Earnings Miss

The company on May 15 reported first-quarter earnings that missed analyst estimates, sending the share price down temporarily 9.4%. The company’s net loss narrowed to $54.4 million in the quarter ended March 31 compared to the same period a year ago, while revenue was $28.2 million.

The company sees revenue picking up this year, which should assuage some worries on Wall Street about the company’s falling cash reserves, which stood at $57.4 million at the end of last quarter.

“Given our current view of our steep ramp ahead, we anticipate in excess of $250 million in revenue in 2023,” the company said in its earnings release. That was a jump from 2022 revenue of $94.2 million.

As part of the earnings release, Terran Orbital said it had received an $87 million contract to manufacture 16 satellites for a new customer that was not identified by name.

The company in February announced a $2.4 billion contract to build 300 low-Earth-orbit satellites for Rivada Space Networks, with a customer option for 300 more.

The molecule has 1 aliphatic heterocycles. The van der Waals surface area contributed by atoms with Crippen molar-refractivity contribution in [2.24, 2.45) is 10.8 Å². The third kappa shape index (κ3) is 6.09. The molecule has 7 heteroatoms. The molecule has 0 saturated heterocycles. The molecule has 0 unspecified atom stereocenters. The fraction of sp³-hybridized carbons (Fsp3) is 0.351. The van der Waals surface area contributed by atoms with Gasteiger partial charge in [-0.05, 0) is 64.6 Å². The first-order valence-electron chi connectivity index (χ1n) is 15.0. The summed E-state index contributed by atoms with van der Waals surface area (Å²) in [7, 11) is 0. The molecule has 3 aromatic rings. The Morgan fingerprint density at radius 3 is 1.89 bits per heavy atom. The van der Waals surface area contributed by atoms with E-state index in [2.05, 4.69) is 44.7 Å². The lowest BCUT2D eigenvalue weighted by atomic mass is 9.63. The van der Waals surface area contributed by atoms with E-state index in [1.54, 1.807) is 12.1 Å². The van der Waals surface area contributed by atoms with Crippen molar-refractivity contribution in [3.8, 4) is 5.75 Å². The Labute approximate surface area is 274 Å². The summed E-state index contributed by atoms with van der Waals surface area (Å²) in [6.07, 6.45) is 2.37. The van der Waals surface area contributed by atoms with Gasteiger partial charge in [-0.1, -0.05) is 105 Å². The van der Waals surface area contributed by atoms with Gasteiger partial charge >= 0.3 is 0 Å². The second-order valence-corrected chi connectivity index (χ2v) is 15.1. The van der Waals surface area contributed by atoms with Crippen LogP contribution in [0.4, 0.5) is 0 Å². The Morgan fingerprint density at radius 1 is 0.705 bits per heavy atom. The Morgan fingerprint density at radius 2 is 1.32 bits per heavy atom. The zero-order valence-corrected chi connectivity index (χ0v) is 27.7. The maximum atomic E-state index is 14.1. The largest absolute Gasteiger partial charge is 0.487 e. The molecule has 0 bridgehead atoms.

Bell, who is also Terran Orbital’s chairman and co-founder, said the company now has a backlog in excess of $2.5 billion, signaling the strong pipeline of demand.

Customers include the U.S. Defense Department, foreign countries allied with the U.S., commercial entities, NASA and the European Space Agency, Bell said.

In October 2022, Terran Orbital received a new $100 million investment from major partner Lockheed Martin, in exchange for notes and warrants.

Fast Communications

Days before the May 17 facility groundbreaking, Terran said the Pathfinder Technology Demonstrator 3 (PTD-3) satellite it developed enabled a successful super-speed 200 gigabits per second space-to-ground optical link.

Ultra-fast communications between outer space and the ground is a key component of further exploration.

Bell said his company already makes 85% of its parts and components in-house, and that’s expected to reach 100% later this year, with the exception of chips.